10. Provart, N. J., Alonso, J., Assmann, S. M., Bergmann, D., Brady, S. M., Brkljacic, J., Browse, J., Chapple, C., Colot, V., Cutler, S., Dangl, J., Ehrhardt, D., Friesner, J. D., Frommer, W. B., Grotewold, E., Meyerowitz, E., Nemhauser, J., Nordborg, M., Pikaard, C., Shanklin, J., Somerville, C., Stitt, M., Torii, K. U., Waese, J., Wagner, D. and McCourt, P. (2016). 50 years of Arabidopsis research: highlights and future directions. New Phytol 209(3): 921-944.
  11. Rathore, D. S, Doohan, F. and Mullins, E. (2016). Capability of the plant-associated bacterium, Ensifer adhaerens strain OV14, to genetically transform its original host Brassica napus. Plant Cell Tiss Organ Cult 127: 85-94.
  12. Rathore, D. S., Lopez-Vernaza, M. A., Doohan, F., Connell, D. O., Lloyd, A. and Mullins, E. (2015). Profiling antibiotic resistance and electrotransformation potential of Ensifer adhaerens OV14; a non-Agrobacterium species capable of efficient rates of plant transformation. FEMS Microbiol Lett 362(17): fnv126.
  13. Rudder, S., Doohan, F., Creevey, C. J., Wendt, T. and Mullins, E. (2014). Genome sequence of Ensifer adhaerens OV14 provides insights into its ability as a novel vector for the genetic transformation of plant genomes. BMC Genomics 15: 268.
  14. Shi, Y., Lee, L. Y. and Gelvin, S. B. (2014). Is VIP1 important for Agrobacterium-mediated transformation? Plant J 79: 848-860.
  15. Van Loock, B., Markakis, M. N., Verbelen, J. P. and Vissenberg, K. (2010). High-throughput transient transformation of Arabidopsis roots enables systematic colocalization analysis of GFP-tagged proteins. Plant Signal Behav 5(3): 261-263.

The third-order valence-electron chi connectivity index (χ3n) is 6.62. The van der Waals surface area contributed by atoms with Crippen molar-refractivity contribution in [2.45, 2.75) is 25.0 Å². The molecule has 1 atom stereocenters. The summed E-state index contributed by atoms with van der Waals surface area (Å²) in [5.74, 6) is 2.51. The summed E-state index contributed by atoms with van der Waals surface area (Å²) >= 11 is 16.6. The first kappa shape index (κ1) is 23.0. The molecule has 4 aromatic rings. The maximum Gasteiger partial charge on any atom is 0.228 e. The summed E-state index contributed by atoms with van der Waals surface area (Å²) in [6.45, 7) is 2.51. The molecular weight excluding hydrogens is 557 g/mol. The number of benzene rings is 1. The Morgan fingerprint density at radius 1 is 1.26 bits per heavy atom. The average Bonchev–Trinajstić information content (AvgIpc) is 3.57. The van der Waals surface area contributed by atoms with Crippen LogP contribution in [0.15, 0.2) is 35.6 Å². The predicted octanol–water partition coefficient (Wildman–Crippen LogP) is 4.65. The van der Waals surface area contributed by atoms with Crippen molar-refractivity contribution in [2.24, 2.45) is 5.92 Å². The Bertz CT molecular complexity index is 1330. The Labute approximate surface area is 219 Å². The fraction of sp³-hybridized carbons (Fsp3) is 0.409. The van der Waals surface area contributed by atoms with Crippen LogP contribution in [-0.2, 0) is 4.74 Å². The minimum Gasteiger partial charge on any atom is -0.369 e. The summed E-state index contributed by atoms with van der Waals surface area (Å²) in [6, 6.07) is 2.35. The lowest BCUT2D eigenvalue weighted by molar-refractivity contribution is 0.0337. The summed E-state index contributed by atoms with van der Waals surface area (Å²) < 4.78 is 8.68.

16. Wendt, T., Doohan, F. and Mullins, E. (2012). Production of Phytophthora infestans-resistant potato (Solanum tuberosum) utilising Ensifer adhaerens OV14. Transgenic Res 21(3): 567-578.
  17. Wroblewski, T., Tomczak, A. and Michelmore, R. (2005). Optimization of Agrobacterium-mediated transient assays of gene expression in lettuce, tomato and Arabidopsis. Plant Biotechnol J 3(2): 259-273.
  18. Zuniga-Soto, E., Mullins, E. and Dedicova, B. (2015). Ensifer-mediated transformation: an efficient non-Agrobacterium protocol for the genetic modification of rice. Springerplus 4: 600.
Copyright: © 2017 The Authors; exclusive licensee Bio-protocol LLC.
How to cite: Rathore, D. S., Doohan, F. M. and Mullins, E. (2017). Ensifer-mediated Arabidopsis thaliana Root Transformation (E-ART): A Protocol to Analyse the Factors that Support Ensifer-mediated Transformation (EMT) of Plant Cells. Bio-protocol 7(19): e2564. DOI: 10.21769/BioProtoc.2564.

Please login to post your questions/comments. Your questions will be directed to the authors of the protocol. The authors will be requested to answer your questions at their earliest convenience. Once your questions are answered, you will be informed using the email address that you register with bio-protocol.
You are highly recommended to post your data including images for the troubleshooting.

You are highly recommended to post your data (images or even videos) for the troubleshooting. For uploading videos, you may need a Google account because Bio-protocol uses YouTube to host videos.